Deceptive, unscrupulous techniques in property marketing

Posted on November 11, 2014 by | 3 Comments
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An article by Jonathan Barrett – AFR

Asking prices for houses in the ­Pilbara town of Port Hedland have dropped 40 per cent, but a local agent tells investors “demand for new dwellings will continue unabated”. In Collins Street, Melbourne, a commercial agent reckons buying the office he is selling represents the “best investment” in the city. Both statements are probably untrue, but are they illegal?

Stephen Meagher, from the West Australian government’s Consumer Protection department, said the law discerned between subjective ­statements and those that could be ­quantified.

This means that the local fast-food shop advertising “the best hamburger in Brisbane” would get away with it because the brag is subjective and almost impossible to test. The legal term for such a subjective ­statement is “puffery”.

Similarly, a real estate agent that claims to be “Sydney’s best” would probably be safe under the Australian Consumer Law. But if the agent said it was the “number one selling agent”, then it had made a claim that could be quantified, and it would need to back it up with evidence.

Consumer advocate Neil Jenman said he was amazed at some of the mischief he saw in the property sector. “My daughter went to a home open, where the advertising pictures had showed it had a brushwood fence. There was no brushwood fence. It had been Photoshopped,” he said.

While there appear to be clear examples of agents making untrue – and quantifiable – claims, prosecution isn’t necessarily straightforward.

Consumer Protection in WA ­prosecuted a case where a Bunbury property was advertised for between $1.5 million and $2.5 million, even though the owner had said he would not accept an offer below ­$2.2 million. The prosecution failed because it didn’t prove the target audience – buyers – were misled.

So, do the Port Hedland and ­Melbourne claims break consumer law?


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  • Tanya Bytschkow says:

    I’m not sure if this is the right spot to make a complaint in regards to the deceptive photos advertising rental properties… but this is the best I’ve found. I have been looking for a rental property in Wodonga, Victoria. Generally speaking the aspect ratio is frustratingly inaccurate, which is bad enough because I have a long lounge suite and a king sized bed. It wastes my time seeing properties that give you the impression that your furniture will fit and the reality is, it won’t. I start a new job on the 6th January and have to pack an move from Bendigo. I dont have time to be decieved. You have to see the property before you apply so you are going to see it anyway! Whats the point in lying! (The property) looked ideal online. It was dirty and unkept inside and out, the lounge smelt of dog pee and the garden was brown and dead. Complete deception. A lady inspecting the property at the same time I did had 2 days to find a house and 4 children and was bitterly disheartened and disappointed. Do real estates realise the impact their lies have on people? Do they care? I don’t trust any real estate agent and generally speaking, communities don’t. There needs to be a shift in the industries integrity. I have 2 inspections next week and I dread them because I know I’ll be decieved.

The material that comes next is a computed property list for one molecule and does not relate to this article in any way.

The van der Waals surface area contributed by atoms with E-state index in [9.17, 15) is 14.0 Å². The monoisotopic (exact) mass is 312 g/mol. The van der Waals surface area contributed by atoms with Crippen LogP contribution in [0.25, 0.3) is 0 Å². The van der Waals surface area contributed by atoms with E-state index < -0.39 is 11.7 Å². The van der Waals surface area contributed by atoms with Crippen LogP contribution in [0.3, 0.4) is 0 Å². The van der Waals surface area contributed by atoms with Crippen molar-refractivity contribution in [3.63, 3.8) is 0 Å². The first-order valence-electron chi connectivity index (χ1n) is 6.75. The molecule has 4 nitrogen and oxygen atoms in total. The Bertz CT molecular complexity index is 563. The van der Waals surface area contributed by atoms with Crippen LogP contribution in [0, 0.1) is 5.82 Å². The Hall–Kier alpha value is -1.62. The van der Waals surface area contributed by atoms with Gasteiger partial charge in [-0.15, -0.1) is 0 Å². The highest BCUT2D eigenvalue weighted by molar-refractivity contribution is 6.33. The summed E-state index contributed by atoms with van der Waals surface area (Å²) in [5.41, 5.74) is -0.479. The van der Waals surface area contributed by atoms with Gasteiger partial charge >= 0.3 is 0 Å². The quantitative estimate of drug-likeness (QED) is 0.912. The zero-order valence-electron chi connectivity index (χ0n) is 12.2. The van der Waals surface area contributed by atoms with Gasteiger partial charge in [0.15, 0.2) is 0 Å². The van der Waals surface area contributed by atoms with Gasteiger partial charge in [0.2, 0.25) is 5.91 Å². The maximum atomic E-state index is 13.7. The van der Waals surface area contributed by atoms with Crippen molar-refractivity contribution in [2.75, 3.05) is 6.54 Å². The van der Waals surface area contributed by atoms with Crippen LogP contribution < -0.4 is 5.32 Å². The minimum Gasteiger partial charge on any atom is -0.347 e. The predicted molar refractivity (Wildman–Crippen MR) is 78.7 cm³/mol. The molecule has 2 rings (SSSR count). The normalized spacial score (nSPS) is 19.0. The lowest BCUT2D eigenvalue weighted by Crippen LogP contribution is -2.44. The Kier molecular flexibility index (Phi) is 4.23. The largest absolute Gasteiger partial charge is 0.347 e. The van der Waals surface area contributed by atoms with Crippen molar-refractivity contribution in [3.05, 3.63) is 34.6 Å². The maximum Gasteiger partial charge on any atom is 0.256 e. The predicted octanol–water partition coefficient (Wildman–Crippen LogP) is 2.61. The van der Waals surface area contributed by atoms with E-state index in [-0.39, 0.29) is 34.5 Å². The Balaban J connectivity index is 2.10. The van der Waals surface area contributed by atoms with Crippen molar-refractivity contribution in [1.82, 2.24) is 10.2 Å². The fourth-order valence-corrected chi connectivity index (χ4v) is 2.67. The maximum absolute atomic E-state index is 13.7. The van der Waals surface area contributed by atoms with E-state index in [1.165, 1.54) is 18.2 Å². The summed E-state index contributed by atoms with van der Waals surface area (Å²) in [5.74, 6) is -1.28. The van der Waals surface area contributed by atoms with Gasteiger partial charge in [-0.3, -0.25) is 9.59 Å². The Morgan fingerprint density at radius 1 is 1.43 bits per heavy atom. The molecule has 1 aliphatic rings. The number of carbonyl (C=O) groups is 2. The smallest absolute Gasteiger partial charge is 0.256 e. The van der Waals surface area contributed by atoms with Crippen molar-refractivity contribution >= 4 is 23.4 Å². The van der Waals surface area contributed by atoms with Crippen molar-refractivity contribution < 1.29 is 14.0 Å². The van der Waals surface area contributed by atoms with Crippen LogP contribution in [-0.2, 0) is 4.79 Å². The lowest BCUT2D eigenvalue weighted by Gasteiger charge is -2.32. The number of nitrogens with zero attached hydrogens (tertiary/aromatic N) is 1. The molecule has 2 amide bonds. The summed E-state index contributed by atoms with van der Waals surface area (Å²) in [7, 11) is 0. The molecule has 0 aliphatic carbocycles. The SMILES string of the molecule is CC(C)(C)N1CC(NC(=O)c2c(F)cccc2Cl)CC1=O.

I’m disgusted.
    #sellbuyrent #realestate #rentalproperties #deceptiveaspectratios #lazylandlords

  • Anna Roy says:

    Fortunately I choose to invest in Mauritius, a small island in West Africa. They had much proper guidelines about real-estate advertising. I could easily find a house to rent.

  • Steven Goutzioulis says:


    My real estate agent refuses to release me from the exclusive agreement.

    My property went to Auction on the 16/12/2017 and there were no bids. According to the agreement the Auction was to be held on the 9/12/2017.

    It is now the 8th of January 2018, I have requested an exit from the contract and the real estate agency refuses to release me from the contract.

    They have been extremely lazy and have no interested buyers for my property.

    I want to sell my property privately as i can do a better job than the real estate agents.

    Given they haven’t sold my property am I still bound to the exclusion agreement. Is the contract still valid or has it been breached given the Auction was held on the 16/12/2017 and not on the 9/12/2017 as per the contract?

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